Terrorist felt 'like bride on wedding day' ahead of her planned attack

Graffiti on a wall in Bethlehem commemorating a female 'martyr' (photo credit: SETH J. FRANTZMAN)
Graffiti on a wall in Bethlehem commemorating a female 'martyr'
(photo credit: SETH J. FRANTZMAN)
Palestinian terrorist turned non-violent peace activist Shifa al-Qudsi felt “like a bride on her wedding day,”‎ when she attempted to carry out a suicide bombing in Netanya, she told Channel 11 last month.
On April 11, 2002, during the Second Intifada, Qudsi planned to disguise herself as a pregnant woman by wearing a maternity dress under which she was to conceal 33 pounds of explosives. Her motivation, she would later claim in a documentary, was the destruction of her home in Tulkarem by the IDF.
The plan was to detonate it somewhere in Netanya after 5:00 a.m., but she was arrested at 2:30 a.m. before she could carry out the attack.
However, her memories of planning and preparing the attack are still fresh in her mind, liking the joy she felt to being “like a bride on her wedding day, who is preparing to go to ‎her groom. That’s the only thing that ‎went through my head. I’m preparing to go to my groom, can you imagine?”
It seems she was being‎ literal in this comparison, explaining that if she died a martyr she believed she would marry a male martyr in heaven, according to Palestinian Media Watch.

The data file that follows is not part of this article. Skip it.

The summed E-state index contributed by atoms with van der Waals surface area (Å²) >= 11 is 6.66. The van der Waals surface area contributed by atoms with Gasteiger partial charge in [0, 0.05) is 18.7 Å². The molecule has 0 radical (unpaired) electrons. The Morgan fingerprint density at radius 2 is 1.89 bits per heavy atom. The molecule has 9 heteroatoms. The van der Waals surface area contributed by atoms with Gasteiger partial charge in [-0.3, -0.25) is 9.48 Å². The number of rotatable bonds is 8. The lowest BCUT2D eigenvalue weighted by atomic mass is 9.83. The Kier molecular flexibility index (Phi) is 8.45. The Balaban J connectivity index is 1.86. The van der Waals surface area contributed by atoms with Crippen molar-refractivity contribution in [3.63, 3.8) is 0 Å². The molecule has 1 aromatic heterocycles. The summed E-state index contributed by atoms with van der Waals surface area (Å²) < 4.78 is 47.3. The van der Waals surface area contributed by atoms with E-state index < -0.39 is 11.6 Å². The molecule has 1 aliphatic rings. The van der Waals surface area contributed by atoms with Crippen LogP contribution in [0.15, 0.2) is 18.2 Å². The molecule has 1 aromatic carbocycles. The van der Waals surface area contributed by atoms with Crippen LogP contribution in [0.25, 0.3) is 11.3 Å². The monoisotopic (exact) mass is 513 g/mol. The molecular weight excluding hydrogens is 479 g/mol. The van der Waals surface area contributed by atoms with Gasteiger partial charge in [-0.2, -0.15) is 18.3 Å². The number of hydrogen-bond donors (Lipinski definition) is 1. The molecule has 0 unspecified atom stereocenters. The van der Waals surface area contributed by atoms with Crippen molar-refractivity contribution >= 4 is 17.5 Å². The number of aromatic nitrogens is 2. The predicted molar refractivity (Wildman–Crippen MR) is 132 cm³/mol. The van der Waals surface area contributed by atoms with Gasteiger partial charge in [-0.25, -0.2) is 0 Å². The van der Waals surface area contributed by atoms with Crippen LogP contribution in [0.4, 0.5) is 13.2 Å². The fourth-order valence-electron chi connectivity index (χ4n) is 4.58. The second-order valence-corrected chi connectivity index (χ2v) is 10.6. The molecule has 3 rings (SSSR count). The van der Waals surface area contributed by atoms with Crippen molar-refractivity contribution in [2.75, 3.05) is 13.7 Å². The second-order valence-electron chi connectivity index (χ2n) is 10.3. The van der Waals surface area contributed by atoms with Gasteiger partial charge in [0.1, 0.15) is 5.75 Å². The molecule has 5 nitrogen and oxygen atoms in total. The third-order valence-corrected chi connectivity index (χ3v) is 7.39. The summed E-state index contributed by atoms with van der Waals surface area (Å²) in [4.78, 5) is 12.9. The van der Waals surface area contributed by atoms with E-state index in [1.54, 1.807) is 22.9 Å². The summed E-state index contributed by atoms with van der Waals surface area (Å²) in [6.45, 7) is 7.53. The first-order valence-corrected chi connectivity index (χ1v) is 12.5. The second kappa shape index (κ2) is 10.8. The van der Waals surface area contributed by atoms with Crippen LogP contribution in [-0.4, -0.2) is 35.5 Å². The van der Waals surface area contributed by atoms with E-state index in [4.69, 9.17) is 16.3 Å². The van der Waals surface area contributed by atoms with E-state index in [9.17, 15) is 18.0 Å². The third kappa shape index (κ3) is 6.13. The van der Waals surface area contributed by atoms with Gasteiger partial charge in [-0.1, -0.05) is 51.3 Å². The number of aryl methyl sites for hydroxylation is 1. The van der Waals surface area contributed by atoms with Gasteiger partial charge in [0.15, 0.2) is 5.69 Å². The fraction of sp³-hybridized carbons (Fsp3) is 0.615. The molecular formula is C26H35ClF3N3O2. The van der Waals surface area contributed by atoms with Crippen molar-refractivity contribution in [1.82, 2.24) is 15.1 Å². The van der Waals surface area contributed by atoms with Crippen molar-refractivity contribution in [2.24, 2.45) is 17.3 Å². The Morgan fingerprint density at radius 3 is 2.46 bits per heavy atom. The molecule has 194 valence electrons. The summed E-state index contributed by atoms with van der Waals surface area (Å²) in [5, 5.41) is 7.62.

The comments she made reflected interviews she gave in prison in 2002 after her arrest, in which she told an interviewer that suicide bombings weren't suicide, but were in fact “a martyrdom-‎seeking operation.”
Similar responses have been documented by Palestinian Media Watch before. One of these was from 2004, when a female would-be suicide bomber stated that her “reward would have been from ‎Allah” and that she would marry a male martyr in heaven.
After being released from prison in 2008, Qudsi continued to be active in the Israeli-Palestinian conflict. She currently serves as an activist for the anti-Israel NGO Combatants for Peace. The group was founded in 2006 and serves to help former IDF soldiers and Palestinians find non-violent alternatives to fight for a resolution to the Israeli-Palestinian conflict. Its efforts have seen it gain international renown, and was even nominated for the Nobel Peace Prize in 2017.
Though Qudsi expressed her beliefs at the time of her attempted suicide bombing, she claims to have found a desire to work for peaceful resolutions during her time in prison, as documented in a documentary on Combatants for Peace that was aired at the 2016 Jerusalem Film Festival.
“I found that there is goodness everywhere, that goodness is possible,” she said.
Sophie Ashkinaze-Collender contributed to this report.